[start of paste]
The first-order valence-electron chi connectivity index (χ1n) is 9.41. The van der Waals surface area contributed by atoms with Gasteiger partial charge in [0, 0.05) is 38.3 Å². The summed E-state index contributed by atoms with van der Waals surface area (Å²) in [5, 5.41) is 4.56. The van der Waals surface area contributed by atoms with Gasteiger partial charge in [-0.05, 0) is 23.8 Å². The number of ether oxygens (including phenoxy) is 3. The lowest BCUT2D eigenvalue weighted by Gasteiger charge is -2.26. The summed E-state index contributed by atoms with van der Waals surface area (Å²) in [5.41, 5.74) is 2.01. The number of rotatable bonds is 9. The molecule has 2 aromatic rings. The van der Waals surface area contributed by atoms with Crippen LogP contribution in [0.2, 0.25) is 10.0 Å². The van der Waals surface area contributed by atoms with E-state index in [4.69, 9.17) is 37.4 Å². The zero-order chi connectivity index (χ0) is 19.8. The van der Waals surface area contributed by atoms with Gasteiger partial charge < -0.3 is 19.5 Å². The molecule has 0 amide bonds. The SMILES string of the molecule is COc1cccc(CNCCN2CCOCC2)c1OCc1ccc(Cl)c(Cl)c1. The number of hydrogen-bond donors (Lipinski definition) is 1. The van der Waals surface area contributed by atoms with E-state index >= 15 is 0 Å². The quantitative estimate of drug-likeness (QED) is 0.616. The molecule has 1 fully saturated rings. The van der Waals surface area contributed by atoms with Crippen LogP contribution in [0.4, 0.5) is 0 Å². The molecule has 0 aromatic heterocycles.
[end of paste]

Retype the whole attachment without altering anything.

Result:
The first-order valence-electron chi connectivity index (χ1n) is 9.41. The van der Waals surface area contributed by atoms with Gasteiger partial charge in [0, 0.05) is 38.3 Å². The summed E-state index contributed by atoms with van der Waals surface area (Å²) in [5, 5.41) is 4.56. The van der Waals surface area contributed by atoms with Gasteiger partial charge in [-0.05, 0) is 23.8 Å². The number of ether oxygens (including phenoxy) is 3. The lowest BCUT2D eigenvalue weighted by Gasteiger charge is -2.26. The summed E-state index contributed by atoms with van der Waals surface area (Å²) in [5.41, 5.74) is 2.01. The number of rotatable bonds is 9. The molecule has 2 aromatic rings. The van der Waals surface area contributed by atoms with Crippen LogP contribution in [0.2, 0.25) is 10.0 Å². The van der Waals surface area contributed by atoms with E-state index in [4.69, 9.17) is 37.4 Å². The zero-order chi connectivity index (χ0) is 19.8. The van der Waals surface area contributed by atoms with Gasteiger partial charge < -0.3 is 19.5 Å². The molecule has 0 amide bonds. The SMILES string of the molecule is COc1cccc(CNCCN2CCOCC2)c1OCc1ccc(Cl)c(Cl)c1. The number of hydrogen-bond donors (Lipinski definition) is 1. The van der Waals surface area contributed by atoms with E-state index >= 15 is 0 Å². The quantitative estimate of drug-likeness (QED) is 0.616. The molecule has 1 fully saturated rings. The van der Waals surface area contributed by atoms with Crippen LogP contribution in [0.4, 0.5) is 0 Å². The molecule has 0 aromatic heterocycles.